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Human Exploitation and Border Protection

Deputy Director: Mark de Crespigny

Top referring agencies:

  • State and territory police 43%
  • Australian Federal Police 37%
  • State and territory departments of corrections 13%
  • Australian Border Force 4%
  • Department of Agriculture, Water and the Environment 1%

Referrals: 750

Matters on hand: 789

Matters managed:

  • Child exploitation
  • Trafficking in persons and slavery
  • People smuggling
  • Passport, visa and other migration fraud
  • Telecommunications offences
  • Communications offences
  • Aircraft and airport offences
  • Federal community policing


The Human Exploitation and Border Protection (HEBP) practice group prosecutes a wide variety of offence types including child exploitation offences, trafficking in persons and slavery, people smuggling, passport and migration offences, and offences committed by way of telecommunications services or computers.

A significant proportion of the work involves victims, including child victims. CDPP prosecutors in this area work closely with investigators and the CDPP’s Witness Assistance Service (WAS) to ensure that, in the course of dealing with this very challenging work, victims are consulted and are treated with courtesy, compassion, cultural sensitivity and respect for their dignity.

Trends in 2019–20 prosecutions

Prosecuting serious offending committed against children and adult victims of crime is a primary focus of the HEBP practice group. Very lengthy sentences imposed on several offenders this year for sustained and heinous sexual offences against children have emphasised the gravity of the harm involved in these cases.

The number of referrals for Commonwealth child sex offences has significantly increased. Last year we noted the trend towards these matters becoming more complex and this has continued. Several prosecutions have an unusually large number of child victims, others have involved persistent offending overseas over lengthy periods and in others, the volume and severity of child abuse material is notable. Offending increasingly occurs entirely on‑line and we have noticed the trend to prosecuting offences with large numbers of child victims contacted that way. The CDPP has shared its experiences with prosecutors overseas as they confront similar international offending.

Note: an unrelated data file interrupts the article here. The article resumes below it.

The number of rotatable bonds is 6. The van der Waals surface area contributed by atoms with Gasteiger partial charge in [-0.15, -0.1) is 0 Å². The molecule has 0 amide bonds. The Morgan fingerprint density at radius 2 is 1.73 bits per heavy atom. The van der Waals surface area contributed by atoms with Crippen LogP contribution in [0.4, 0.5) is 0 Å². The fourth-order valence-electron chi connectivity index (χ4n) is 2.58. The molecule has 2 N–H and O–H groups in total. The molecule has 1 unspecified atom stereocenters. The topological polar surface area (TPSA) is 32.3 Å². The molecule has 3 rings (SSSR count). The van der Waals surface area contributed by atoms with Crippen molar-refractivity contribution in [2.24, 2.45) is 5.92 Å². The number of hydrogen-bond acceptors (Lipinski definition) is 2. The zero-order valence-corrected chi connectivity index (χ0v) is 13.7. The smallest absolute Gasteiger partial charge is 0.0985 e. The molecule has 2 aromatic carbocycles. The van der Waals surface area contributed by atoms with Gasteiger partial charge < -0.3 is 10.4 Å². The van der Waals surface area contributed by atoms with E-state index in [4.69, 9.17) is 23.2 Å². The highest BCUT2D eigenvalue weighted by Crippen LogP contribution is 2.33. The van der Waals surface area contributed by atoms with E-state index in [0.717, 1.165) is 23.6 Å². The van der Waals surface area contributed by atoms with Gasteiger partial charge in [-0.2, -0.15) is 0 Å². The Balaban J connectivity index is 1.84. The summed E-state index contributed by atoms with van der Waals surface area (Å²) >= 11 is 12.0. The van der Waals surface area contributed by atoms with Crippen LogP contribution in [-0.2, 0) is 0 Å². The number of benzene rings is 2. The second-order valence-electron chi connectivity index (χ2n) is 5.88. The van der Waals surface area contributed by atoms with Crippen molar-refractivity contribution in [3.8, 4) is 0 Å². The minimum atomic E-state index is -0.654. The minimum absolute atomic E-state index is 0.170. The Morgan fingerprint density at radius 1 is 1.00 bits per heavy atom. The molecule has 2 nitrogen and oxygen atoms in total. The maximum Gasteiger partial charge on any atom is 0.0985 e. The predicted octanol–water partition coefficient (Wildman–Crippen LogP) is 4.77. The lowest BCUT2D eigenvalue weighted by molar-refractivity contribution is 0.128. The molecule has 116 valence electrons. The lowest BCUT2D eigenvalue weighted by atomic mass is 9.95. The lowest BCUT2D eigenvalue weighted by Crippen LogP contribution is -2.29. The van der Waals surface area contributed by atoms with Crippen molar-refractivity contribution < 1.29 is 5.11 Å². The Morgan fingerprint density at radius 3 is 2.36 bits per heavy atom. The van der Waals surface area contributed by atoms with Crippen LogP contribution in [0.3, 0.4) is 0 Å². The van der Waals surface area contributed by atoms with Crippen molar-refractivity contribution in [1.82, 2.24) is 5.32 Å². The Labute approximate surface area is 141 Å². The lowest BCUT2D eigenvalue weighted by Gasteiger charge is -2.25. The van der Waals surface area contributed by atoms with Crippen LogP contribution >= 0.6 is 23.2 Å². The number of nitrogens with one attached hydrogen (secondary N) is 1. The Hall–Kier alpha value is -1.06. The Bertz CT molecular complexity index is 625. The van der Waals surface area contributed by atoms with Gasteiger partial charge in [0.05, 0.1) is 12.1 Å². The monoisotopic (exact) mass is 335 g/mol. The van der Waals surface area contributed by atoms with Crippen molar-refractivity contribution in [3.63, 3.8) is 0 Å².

These developments have led to a greater emphasis on digital forensics, mutual assistance requests and the amount of time allocated to dealing with vulnerable witnesses, both from an evidential point of view and providing support through our WAS.

This year has also been very significant for prosecutions for Human Trafficking and Slavery offences.

  • Slavery: Following a jury verdict, the offender was sentenced to over eight years imprisonment regarding two victims held and used as slaves.
  • Domestic trafficking in children: Offender sentenced for trafficking a 17 year old child for sex work around Australian cities with four years 10 months imprisonment for this offence as part of a total 11 year sentence for other sexual offences against other victims.
  • Human trafficking and forced labour: Appeals against conviction dismissed with sentence varied on appeal but overall terms of imprisonment remaining the same. This case involved forced labour by two offenders in a domestic setting involving coercion and abuse of power, with one of them also committing human trafficking.
  • Forced labour: Offender sentenced to a wholly suspended term of one year and six months imprisonment to be of good behaviour for three years for forced labour over eight months in a restaurant setting.
  • Forced marriage: Defendant was acquitted by a jury on a re‑trial on a charge of causing a person to enter into a forced marriage.

Prosecution services

Providing pre‑brief advice to investigative agencies continues to be a significant aspect of HEBP’s prosecution service. Early and timely advice is beneficial to both the CDPP and investigative agencies. Liaising with our partner agencies about emerging issues also enables us to focus our resources effectively.

With the COVID‑19 pandemic, HEBP moved quickly to prepare materials to assist with emergency requirements under the Biosecurity Act 2015 (Cth). We liaised with police from the Northern Territory, South Australia and Western Australia who may have been required to enforce the Remote Communities Direction.

Law reform

Our practice group continues to work closely with the Attorney‑General’s Department and the Department of Home Affairs regarding new legislation and the operation of existing laws.